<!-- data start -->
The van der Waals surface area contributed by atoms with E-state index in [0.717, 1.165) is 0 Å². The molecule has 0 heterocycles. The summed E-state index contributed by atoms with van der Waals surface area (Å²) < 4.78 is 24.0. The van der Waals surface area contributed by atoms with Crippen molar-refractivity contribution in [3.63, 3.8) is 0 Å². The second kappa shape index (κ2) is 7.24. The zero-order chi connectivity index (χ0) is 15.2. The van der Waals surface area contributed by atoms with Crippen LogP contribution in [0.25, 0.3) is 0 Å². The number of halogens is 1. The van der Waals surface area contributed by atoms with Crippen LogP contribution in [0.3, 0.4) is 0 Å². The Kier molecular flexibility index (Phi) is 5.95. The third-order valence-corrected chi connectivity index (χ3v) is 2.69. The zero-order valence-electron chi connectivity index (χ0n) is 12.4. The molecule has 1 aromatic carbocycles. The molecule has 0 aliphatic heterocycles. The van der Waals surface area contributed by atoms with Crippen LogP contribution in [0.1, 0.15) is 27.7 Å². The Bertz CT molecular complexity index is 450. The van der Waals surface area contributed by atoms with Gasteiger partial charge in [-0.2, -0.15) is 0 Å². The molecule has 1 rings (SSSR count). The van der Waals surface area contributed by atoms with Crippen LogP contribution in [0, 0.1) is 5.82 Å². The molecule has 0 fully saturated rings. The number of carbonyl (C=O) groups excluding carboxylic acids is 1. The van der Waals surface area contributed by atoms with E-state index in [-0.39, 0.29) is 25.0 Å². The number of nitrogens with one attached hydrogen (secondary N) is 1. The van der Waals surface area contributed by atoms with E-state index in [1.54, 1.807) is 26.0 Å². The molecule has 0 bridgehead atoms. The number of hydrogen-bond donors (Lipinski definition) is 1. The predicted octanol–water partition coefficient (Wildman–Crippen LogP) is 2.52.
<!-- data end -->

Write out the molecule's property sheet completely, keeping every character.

The van der Waals surface area contributed by atoms with E-state index in [0.717, 1.165) is 0 Å². The molecule has 0 heterocycles. The summed E-state index contributed by atoms with van der Waals surface area (Å²) < 4.78 is 24.0. The van der Waals surface area contributed by atoms with Crippen molar-refractivity contribution in [3.63, 3.8) is 0 Å². The second kappa shape index (κ2) is 7.24. The zero-order chi connectivity index (χ0) is 15.2. The van der Waals surface area contributed by atoms with Crippen LogP contribution in [0.25, 0.3) is 0 Å². The number of halogens is 1. The van der Waals surface area contributed by atoms with Crippen LogP contribution in [0.3, 0.4) is 0 Å². The Kier molecular flexibility index (Phi) is 5.95. The third-order valence-corrected chi connectivity index (χ3v) is 2.69. The zero-order valence-electron chi connectivity index (χ0n) is 12.4. The molecule has 1 aromatic carbocycles. The molecule has 0 aliphatic heterocycles. The van der Waals surface area contributed by atoms with Crippen LogP contribution in [0.1, 0.15) is 27.7 Å². The Bertz CT molecular complexity index is 450. The van der Waals surface area contributed by atoms with Gasteiger partial charge in [-0.2, -0.15) is 0 Å². The molecule has 1 rings (SSSR count). The van der Waals surface area contributed by atoms with Crippen LogP contribution in [0, 0.1) is 5.82 Å². The molecule has 0 fully saturated rings. The number of carbonyl (C=O) groups excluding carboxylic acids is 1. The van der Waals surface area contributed by atoms with E-state index in [-0.39, 0.29) is 25.0 Å². The number of nitrogens with one attached hydrogen (secondary N) is 1. The van der Waals surface area contributed by atoms with E-state index in [1.54, 1.807) is 26.0 Å². The molecule has 0 bridgehead atoms. The number of hydrogen-bond donors (Lipinski definition) is 1. The predicted octanol–water partition coefficient (Wildman–Crippen LogP) is 2.52.